With 10,000 races, Gavaskar enters the history books | Latest India News


Dubbed India’s ‘running machine’ and the original ‘little master’, Sunil Gavaskar elevated the country’s cricket with his batting skill and professionalism against the greatest opponents, succeeding in the pre-helmet era against the fast bowlers of the West Indies of the 1970s and 1980s. and the great Australian teams led by Dennis Lillee and Jeff Thomson.

March 7, 1987 will, however, be considered a special day in Indian cricket, when one of the most important milestones in the history of the game was achieved – Gavaskar became the first to reach the summit of cricket’s Mount Everest. 10,000 career trials.

The half-hidden face under his panama hat, bat and other gloved hand raised in jubilation as he ran towards a couple, led to a photo and TV clip that will forever be special to Indian fans. He knew he had reached that special milestone the moment he connected a delicious late cut against Ijaz Faqih on the third man, running two.

Gavaskar, entering his 124th Test, needed 57 to complete 10,000, and for months talk in Indian cricket circles was all about him becoming the first to hit the magic five digits . The fact that he came against India’s biggest rivals Pakistan – it was the fourth Test of the series and Gavaskar would only play one more Test before announcing his retirement – with the rivals cheering made it all the more special for everyone.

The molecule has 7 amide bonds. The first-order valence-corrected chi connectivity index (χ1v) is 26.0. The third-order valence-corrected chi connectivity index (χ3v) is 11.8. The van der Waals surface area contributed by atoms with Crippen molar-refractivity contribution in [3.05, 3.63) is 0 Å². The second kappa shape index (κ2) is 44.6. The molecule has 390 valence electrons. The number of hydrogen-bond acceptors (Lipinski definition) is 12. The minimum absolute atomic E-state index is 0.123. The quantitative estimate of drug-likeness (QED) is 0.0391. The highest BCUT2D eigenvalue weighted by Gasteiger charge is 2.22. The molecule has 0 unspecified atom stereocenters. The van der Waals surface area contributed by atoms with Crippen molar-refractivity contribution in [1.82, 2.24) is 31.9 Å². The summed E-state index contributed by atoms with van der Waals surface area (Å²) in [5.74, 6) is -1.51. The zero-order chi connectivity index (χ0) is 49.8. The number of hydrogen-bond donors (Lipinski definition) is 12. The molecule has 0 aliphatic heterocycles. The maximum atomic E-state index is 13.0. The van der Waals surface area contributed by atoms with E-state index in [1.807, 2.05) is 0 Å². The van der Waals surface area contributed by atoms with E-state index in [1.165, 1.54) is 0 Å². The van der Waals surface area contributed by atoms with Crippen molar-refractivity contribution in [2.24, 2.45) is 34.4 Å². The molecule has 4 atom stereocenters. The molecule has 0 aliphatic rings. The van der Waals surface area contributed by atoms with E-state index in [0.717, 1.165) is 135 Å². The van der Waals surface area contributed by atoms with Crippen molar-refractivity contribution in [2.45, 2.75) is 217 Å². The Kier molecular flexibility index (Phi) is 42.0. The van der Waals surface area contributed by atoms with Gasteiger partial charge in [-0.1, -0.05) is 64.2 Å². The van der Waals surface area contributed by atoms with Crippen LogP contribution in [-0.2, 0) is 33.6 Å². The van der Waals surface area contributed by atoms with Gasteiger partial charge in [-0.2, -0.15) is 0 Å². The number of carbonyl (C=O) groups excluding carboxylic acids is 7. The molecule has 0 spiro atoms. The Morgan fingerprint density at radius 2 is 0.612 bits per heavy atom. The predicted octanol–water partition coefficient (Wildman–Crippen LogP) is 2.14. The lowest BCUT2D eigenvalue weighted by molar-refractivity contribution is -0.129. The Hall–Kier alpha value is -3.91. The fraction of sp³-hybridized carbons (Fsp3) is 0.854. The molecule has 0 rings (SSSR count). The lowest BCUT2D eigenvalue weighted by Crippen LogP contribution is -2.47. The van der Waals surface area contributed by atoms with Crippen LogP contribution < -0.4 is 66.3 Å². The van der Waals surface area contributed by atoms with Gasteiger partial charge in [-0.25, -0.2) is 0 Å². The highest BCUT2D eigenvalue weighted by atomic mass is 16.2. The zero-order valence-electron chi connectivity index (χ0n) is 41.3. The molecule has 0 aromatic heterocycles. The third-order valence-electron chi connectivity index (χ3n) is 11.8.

Thousands of fans in dusty Ahmedabad rose to salute the achievement, with scores running onto the pitch and harassing him. He had already surpassed Geoff Boycott’s world record for Test aggregate and Don Bradman’s world record for centuries (29) – Gavaskar finished on a then world record of 34.

But 10,000 belonged to the highest league.

“Today we saw uncontrolled elation, did something snap at this time?” the television interviewer asked Gavaskar in the field. “No, I thought, it’s just the fact that 10,000 runs is something I never imagined I would score in my life. I think that’s 9,000 runs too many. I would have been very happy with 1,000 races in my test career. That’s over 9,000 races for me, so it’s just a moment of pure joy. I guess there are times when you can’t always control his emotions.

At that time, it was old Gavaskar, in complete control. But he was exhausted. “There was no mental preparation as such. It was just that I knew I had to go out there, do a few errands, give the team a go and then the required errands would come. I just played like I was opening in another test. But I was very keen to do it quickly because it really touched me, everyone meeting me saying 10,000, 10,000. So I was really happy that it was over now.

It was almost the last act of a glorious career. In Bengaluru (then Bangalore) in the final Test of the series, he retired – but only after producing a monumental 96 on difficult ground in the narrow defeat to India.


    N Ananthanarayanan has spent nearly three decades with news agencies and newspapers, reporting on national and international sport. He has a passion for writing about cricket and athletics.
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